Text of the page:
FIGURE 2 is illustrative of a metal substrate coated in accordance with theembodiment above described. Upon the substrate 1 there is shown the first electrodeposited paint 2. Immediately below paint 2 is a layer of chemically plated nickel 3. The depth of the nickel layer is here shown enlarged with respect to the adjoining paint layers to facilitate its identification and location on the drawing. Immediately below the nickel layer, there is shown a second electrodeposited paint 4 which in turn is followed by a finish paint 5. In electrical connection with the nickel layer 3 is a conductor 6 which serves as an electrical power source not shown, e.g. an electric storage battery. In electrical connection with the substrate 1 is a conductor 7 which serves as an electrical lead to the aforementioned electrical power source.
In a first embodiment, conductors 6 and 7 `are connected with the power source in a manner such that the substrate 1 constitutes the cathode of the protection cell and the metal layer 3 constitutes the anode. The paint 2 having an electrical resistance in excess of about 1 million ohm-cm. provides effective insulation between substrate 1 and metal layer 3 until a break occurs in the paint and the break is exposed to an electrolyte such as salt water. If minor fiaws occur in the coating process resulting in direct connection between metal layer 3 and substrate 1, such connection can be destroyed by providing sufficiently high difference of electrical potential between conductors 6 and 7 to destroy the connection. In this embodiment, the operating potential impressed between the substrate or cathode 1 and the layer of metal or anode 3 is sufficient to provide a protective electron flow with respect to the substrate and is insufficient to effect significant dissolution of the metal layer. Numerically speaking, the upper limit on such voltage will be dependent upon the choice of metal for layer 3. The abundant existing literature on cathodic protection provides adequate guide for optimum voltage and current for specific metals.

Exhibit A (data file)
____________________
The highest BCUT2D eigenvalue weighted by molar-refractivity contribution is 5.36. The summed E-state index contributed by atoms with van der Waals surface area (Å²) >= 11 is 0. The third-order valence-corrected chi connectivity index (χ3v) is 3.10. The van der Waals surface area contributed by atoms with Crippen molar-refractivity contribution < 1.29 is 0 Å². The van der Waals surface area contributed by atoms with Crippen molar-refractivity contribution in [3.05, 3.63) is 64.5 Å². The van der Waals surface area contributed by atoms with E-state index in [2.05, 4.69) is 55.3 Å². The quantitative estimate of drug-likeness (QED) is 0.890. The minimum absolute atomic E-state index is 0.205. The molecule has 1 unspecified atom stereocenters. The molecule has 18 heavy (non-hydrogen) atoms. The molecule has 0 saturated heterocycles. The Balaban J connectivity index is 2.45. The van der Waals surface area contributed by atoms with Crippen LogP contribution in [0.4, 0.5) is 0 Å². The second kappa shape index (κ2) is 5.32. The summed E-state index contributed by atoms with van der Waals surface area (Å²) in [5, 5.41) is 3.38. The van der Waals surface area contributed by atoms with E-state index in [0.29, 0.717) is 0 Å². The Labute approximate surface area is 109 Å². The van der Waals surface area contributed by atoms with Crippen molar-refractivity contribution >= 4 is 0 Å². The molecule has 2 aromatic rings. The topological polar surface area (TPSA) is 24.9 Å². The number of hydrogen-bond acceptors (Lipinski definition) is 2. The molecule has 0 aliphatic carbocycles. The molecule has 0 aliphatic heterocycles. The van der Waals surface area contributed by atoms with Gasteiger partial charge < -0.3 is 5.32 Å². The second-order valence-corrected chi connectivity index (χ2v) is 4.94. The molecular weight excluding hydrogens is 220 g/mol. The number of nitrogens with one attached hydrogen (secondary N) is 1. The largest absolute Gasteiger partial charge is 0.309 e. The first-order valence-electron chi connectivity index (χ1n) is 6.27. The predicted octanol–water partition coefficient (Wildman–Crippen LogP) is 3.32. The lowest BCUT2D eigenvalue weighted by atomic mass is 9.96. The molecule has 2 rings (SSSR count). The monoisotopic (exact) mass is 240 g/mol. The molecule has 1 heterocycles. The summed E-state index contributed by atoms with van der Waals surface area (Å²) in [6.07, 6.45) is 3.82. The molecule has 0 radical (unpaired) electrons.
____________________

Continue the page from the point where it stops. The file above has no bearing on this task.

In a second embodiment, the polarities of conductors 6 and 7 are reversed and the substrate 1 is made the anode of the cell while the metal layer 3 is made the cathode. The impressed voltage is calculated from the literature of anodic protection to provide maximum electrical passivity of the substrate 1.
A further study of the method of this invention was made upon zinck phosphate treated steel panels with commercially available, polycarboxylic acid resin comprising paints and commercially available chemical plating solutions.